House of the Dragon Season 1, Episode 6: Where Are They Now?

It's been ten years since we last heard from Targaryens, so it seems like everyone could benefit from a bit of an update on everyone's favorite Medieval royals.

A still from House of the Dragon episode 6
Photograph by Ollie Upton / HBO

Finally, the long-awaited time jump is upon us. After five episodes with Milly Alcock and Emily Carey leading the way as a young Rhaenyra and Alicent, respectively, the torch has officially been passed to Emma D’Arcy and Olivia Cooke to guide us into the Dance of the Dragons and take this civil war storyline to the next level. Ten years have passed, and episode six spends most of its runtime catching the audience up on what has transpired in the past decade. In all honesty, aside from a few births (both of the human and dragon variety), and some escalated rivalries, it seems like not too much has changed in King’s Landing. Assuming that some of the common-born folk in the far-off outposts of Westeros were curious as to what’s going on with their monarchs these days, however, it seems fitting to play some catchup with a tabloid classic, House of Targaryen: Where Are They Now?


Photograph by Ollie Upton / HBO

When we last saw Rhaenyra, she seemed like she might finally be growing out of her teenage stubbornness, having agreed to marry Laenor Velaryon per her father’s wishes. Of course, old habits die hard, and ten years later, Rhaenyra is just as moody as ever, though perhaps a bit more steadfast in her resolve. Over the past decade, the Princess has given birth to three boys, Jacaerys, Lucerys, and Joffrey, each of which bears no resemblance to her husband, but does share the curly brown hair of the Commander of the City Watch, Harwin Strong. Even Jacaerys takes notice, and questions his mother about it, proving he may have inherited her brains, as well as her lack of tact.

Rhaenyra is on good terms with her father, despite the fact that her rift with Alicent has clearly widened over the years. The two have a seat at the table now, which they seem to use only to verbally joust each other. It doesn’t help that the once pliable Alicent has come into her own during her time as the Queen, and when Rhaenyra does something very out of character and offers her friend-turned-stepmother an olive branch of some sort, it is shut down, leaving Rhaenyra wounded and running to Dragonstone to seek refuge.


Photograph by Ollie Upton / HBO

The biggest change in character no doubt comes from Alicent. The seeds of her confidence were planted in episode five when she defiantly showed her allegiance with her dress choice for Rhaenrya’s wedding banquet. It seems that in our decade away King’s Landing has gotten the better of her and she is finally becoming the villain we were promised. Her kind nature is now more of a front than an actual disposition, and her intentions to get Aegon to ascend to the Iron Throne are more obvious than ever. Of course, with a dead beat of a husband like Viserys, she’s allowed to act mostly unchecked.

And while Aegon may not care about becoming king (he’s too distracted by more bodily endeavors), she has surrounded herself by people who can help her reach her goal. Ser Criston survived his suicide attempt thanks to Alicent, and now seems both driven by his debt to her and his bitterness towards Rhaenyra, which still holds strong even ten years after his rejected proposal. Her likely more useful friend, however, is Larys Strong, who proves just how far he’s willing to go for Alicent. Of course, Larys’ intentions are transparent in that he clearly sees a hand-shaped pin for his lapel at the end of the tunnel. But considering I found myself wishing for a bit more Littlefinger-style slyness in this prequel, I consider him a welcome addition. His actions bring out a bit of true emotion in Alicent, the first we see all episode, but it seems like the further they get in their plan, the less she’ll let pesky sympathy hold her back.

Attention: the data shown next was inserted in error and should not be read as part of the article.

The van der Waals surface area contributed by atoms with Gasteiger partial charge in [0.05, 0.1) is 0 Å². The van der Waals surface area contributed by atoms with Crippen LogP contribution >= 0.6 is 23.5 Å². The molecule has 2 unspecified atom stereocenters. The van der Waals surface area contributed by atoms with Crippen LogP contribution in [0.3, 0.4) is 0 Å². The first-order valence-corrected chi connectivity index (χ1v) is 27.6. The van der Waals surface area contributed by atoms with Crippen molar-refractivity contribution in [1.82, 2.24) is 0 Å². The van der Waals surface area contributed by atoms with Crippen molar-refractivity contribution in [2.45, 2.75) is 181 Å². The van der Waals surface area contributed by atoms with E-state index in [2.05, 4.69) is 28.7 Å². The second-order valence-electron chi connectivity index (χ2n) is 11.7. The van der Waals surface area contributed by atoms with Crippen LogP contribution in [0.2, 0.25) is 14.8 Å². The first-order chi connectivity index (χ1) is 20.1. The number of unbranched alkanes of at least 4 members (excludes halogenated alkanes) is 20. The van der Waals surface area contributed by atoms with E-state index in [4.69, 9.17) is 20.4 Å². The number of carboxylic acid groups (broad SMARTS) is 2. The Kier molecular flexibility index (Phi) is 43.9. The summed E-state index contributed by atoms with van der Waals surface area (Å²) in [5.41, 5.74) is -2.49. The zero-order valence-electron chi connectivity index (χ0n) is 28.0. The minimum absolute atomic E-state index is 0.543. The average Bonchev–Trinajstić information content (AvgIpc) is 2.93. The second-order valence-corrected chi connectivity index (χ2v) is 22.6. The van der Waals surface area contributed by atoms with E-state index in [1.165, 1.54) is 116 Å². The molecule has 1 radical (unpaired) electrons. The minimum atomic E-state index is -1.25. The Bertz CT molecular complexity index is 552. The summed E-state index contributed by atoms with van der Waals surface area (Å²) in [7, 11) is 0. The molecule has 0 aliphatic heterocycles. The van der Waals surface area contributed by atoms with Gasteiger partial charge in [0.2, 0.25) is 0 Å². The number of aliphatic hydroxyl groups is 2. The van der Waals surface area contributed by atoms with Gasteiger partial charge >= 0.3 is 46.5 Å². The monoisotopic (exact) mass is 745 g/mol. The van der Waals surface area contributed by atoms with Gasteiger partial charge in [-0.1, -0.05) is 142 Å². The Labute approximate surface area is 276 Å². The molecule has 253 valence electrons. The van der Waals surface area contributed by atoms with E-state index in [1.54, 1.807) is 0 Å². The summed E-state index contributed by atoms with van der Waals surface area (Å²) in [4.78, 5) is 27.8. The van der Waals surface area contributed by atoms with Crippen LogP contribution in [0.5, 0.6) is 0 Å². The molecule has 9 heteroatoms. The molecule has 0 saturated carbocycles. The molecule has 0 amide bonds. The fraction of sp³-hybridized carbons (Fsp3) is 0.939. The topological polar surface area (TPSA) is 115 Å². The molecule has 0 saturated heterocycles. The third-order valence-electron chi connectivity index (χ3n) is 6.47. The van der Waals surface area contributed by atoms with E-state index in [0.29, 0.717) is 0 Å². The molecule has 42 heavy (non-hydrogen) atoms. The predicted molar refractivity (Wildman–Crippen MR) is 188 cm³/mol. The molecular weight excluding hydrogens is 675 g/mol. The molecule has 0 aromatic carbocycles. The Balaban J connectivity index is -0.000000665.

Photograph by Ollie Upton / HBO


The King has probably changed the least in the ten years since we’ve last seen him. Yes he’s got less hair and more pockmarks, but other than that, he’s still the inept king we came to know in the first five episodes. He seems completely oblivious to the civil war brewing literally right in front of him, and unwilling to admit that maybe all is not well within his family. Ten years on and he still would rather be left alone to toil with his building blocks (which by the way, don’t seem to have grown or changed in anyway since the last time we saw them. Seriously, what has this man been doing?).


Photograph by Ollie Upton / HBO

Daemon is an interesting one, because as much as it seems he may have grown and matured over the past ten years, he also appears to be the exact same. Yes, he has a wife who can put him in his place a bit, a necessity for a man like Daemon, and he has become a least somewhat of a doting father. Unfortunately, that is the case to only one of his daughters, the other claims to be completed ignored by him, though it’s unclear why. He also continues to avoid his problems, hiding out as opposed to facing Westeros head on. Questionable for a man his age, but fair enough—there’s a lot of weird history there. The issue comes with the fact that he seeks refuge and entertains an alliance with direct enemies to his family and the crown, proving that ten years on and Daemon is just as selfish as he always has been. While Laena may have been able to do some more work on him, by the end of the episode, that option is, quite literally, burnt to a crisp.